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Though I hold bachelor’s degrees in both film and English, most of what I learned about screenwriting—and fiction writing in general—came in the form of a decade-long “crash course” at the School of Hard Knocks (admission is easy; tuition’s a killer).  Reading and writing screenplays was the first critical step—I consciously studied formatting and unconsciously absorbed form—but gazing at a painting no more demystifies the esoteric art of illustration than listening repeatedly to a song uncloaks the “magic” of musical composition.  Command of craft in any art form, writing included, demands discipline—the skilled use of tools that can be summoned at will—and for that, I turned to the many, many screenwriting how-to books that seem to have flooded the marketplace since the Nineties.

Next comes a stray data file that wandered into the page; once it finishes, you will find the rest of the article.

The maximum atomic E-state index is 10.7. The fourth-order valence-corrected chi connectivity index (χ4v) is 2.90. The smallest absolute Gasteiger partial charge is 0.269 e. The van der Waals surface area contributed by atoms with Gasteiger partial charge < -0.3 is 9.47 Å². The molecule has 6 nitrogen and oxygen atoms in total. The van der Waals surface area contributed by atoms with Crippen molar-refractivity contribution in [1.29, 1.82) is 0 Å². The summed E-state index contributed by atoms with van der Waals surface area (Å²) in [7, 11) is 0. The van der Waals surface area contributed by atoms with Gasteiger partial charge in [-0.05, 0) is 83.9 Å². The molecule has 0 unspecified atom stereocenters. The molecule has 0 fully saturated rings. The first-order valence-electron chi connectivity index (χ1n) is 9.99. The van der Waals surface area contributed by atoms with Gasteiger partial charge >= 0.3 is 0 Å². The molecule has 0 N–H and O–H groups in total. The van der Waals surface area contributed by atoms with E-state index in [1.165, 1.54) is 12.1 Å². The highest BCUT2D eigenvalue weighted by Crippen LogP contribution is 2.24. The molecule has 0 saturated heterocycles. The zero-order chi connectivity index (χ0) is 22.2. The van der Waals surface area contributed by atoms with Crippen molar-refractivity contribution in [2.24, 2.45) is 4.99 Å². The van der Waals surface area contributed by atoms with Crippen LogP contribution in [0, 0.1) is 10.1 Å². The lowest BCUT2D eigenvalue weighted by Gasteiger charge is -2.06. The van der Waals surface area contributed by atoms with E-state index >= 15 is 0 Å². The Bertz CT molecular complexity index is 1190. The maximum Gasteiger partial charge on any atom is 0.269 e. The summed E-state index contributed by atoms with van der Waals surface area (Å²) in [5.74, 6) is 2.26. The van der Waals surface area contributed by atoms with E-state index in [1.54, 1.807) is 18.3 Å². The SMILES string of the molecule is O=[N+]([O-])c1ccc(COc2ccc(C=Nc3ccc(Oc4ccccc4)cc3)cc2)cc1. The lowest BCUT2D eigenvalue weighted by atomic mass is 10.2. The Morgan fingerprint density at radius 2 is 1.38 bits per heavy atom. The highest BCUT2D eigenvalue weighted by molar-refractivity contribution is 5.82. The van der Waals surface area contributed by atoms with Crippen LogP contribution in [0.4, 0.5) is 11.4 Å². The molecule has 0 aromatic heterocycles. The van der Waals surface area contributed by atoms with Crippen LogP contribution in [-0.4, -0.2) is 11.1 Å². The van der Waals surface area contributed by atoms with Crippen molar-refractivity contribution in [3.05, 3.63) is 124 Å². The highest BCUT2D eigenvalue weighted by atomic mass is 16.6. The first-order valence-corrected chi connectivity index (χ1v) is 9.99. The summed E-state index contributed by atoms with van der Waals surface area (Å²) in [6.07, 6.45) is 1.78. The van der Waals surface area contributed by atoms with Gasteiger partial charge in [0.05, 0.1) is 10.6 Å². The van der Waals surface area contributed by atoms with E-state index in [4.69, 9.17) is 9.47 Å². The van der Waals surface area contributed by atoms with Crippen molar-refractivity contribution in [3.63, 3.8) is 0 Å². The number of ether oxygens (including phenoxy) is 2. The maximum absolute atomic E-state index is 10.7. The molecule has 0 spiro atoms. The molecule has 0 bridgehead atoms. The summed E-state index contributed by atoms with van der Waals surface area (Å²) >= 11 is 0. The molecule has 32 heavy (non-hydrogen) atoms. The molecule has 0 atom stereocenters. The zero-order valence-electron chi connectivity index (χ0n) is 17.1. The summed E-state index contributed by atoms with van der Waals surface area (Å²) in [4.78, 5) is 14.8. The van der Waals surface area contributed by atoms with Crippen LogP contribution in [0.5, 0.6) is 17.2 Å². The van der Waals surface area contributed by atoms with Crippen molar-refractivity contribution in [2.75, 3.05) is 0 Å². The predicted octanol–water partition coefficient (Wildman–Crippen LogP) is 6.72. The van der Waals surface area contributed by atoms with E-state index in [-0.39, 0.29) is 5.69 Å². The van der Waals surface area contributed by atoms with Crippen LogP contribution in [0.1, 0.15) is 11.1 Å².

But, why spend time reading about writing when the best way to improve is “practice, practice, practice,” right?  After all, many folks—including, in no small numbers, pro screenwriters—have dismissed the merits of so-called “screenwriting bibles” and “gurus,” and, indeed, few of them bring any new insights to the conversation.  But, the practice of deconstructing the principles of literature and drama goes at least as far back as 335 BCE with Poetics—a respected and lasting treatise on literary theory by any metric—and, as Aristotle seems to have suspected, the meticulous study of narrative patterns and mythic archetypes offers a foundation for the codification of techniques—the building blocks of craft.
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